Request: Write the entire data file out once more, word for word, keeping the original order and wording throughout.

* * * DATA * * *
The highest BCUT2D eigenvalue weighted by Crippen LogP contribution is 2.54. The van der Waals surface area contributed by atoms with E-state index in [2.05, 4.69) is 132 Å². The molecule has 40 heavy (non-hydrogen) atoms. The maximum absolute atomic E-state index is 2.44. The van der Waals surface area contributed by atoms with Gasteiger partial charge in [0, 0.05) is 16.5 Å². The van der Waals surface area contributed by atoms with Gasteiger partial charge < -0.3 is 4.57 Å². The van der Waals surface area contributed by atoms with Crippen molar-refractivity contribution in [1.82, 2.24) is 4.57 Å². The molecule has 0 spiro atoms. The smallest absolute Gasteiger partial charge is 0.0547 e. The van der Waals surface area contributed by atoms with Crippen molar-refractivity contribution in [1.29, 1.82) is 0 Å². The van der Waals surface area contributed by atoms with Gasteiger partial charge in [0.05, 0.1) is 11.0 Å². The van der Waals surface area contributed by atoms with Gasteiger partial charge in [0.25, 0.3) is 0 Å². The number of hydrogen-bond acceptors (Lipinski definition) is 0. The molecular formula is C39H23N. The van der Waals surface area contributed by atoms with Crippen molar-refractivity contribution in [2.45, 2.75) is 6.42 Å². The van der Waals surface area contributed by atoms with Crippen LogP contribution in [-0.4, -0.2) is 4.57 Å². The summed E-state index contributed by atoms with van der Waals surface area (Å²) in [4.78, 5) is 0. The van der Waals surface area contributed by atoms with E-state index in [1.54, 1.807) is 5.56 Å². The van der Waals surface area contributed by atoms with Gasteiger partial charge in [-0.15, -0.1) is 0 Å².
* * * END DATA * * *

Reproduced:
The highest BCUT2D eigenvalue weighted by Crippen LogP contribution is 2.54. The van der Waals surface area contributed by atoms with E-state index in [2.05, 4.69) is 132 Å². The molecule has 40 heavy (non-hydrogen) atoms. The maximum absolute atomic E-state index is 2.44. The van der Waals surface area contributed by atoms with Gasteiger partial charge in [0, 0.05) is 16.5 Å². The van der Waals surface area contributed by atoms with Gasteiger partial charge < -0.3 is 4.57 Å². The van der Waals surface area contributed by atoms with Crippen molar-refractivity contribution in [1.82, 2.24) is 4.57 Å². The molecule has 0 spiro atoms. The smallest absolute Gasteiger partial charge is 0.0547 e. The van der Waals surface area contributed by atoms with Crippen molar-refractivity contribution in [1.29, 1.82) is 0 Å². The van der Waals surface area contributed by atoms with Gasteiger partial charge in [0.05, 0.1) is 11.0 Å². The van der Waals surface area contributed by atoms with Gasteiger partial charge in [0.25, 0.3) is 0 Å². The number of hydrogen-bond acceptors (Lipinski definition) is 0. The molecular formula is C39H23N. The van der Waals surface area contributed by atoms with Crippen molar-refractivity contribution in [2.45, 2.75) is 6.42 Å². The van der Waals surface area contributed by atoms with Crippen LogP contribution in [-0.4, -0.2) is 4.57 Å². The summed E-state index contributed by atoms with van der Waals surface area (Å²) in [4.78, 5) is 0. The van der Waals surface area contributed by atoms with E-state index in [1.54, 1.807) is 5.56 Å². The van der Waals surface area contributed by atoms with Gasteiger partial charge in [-0.15, -0.1) is 0 Å².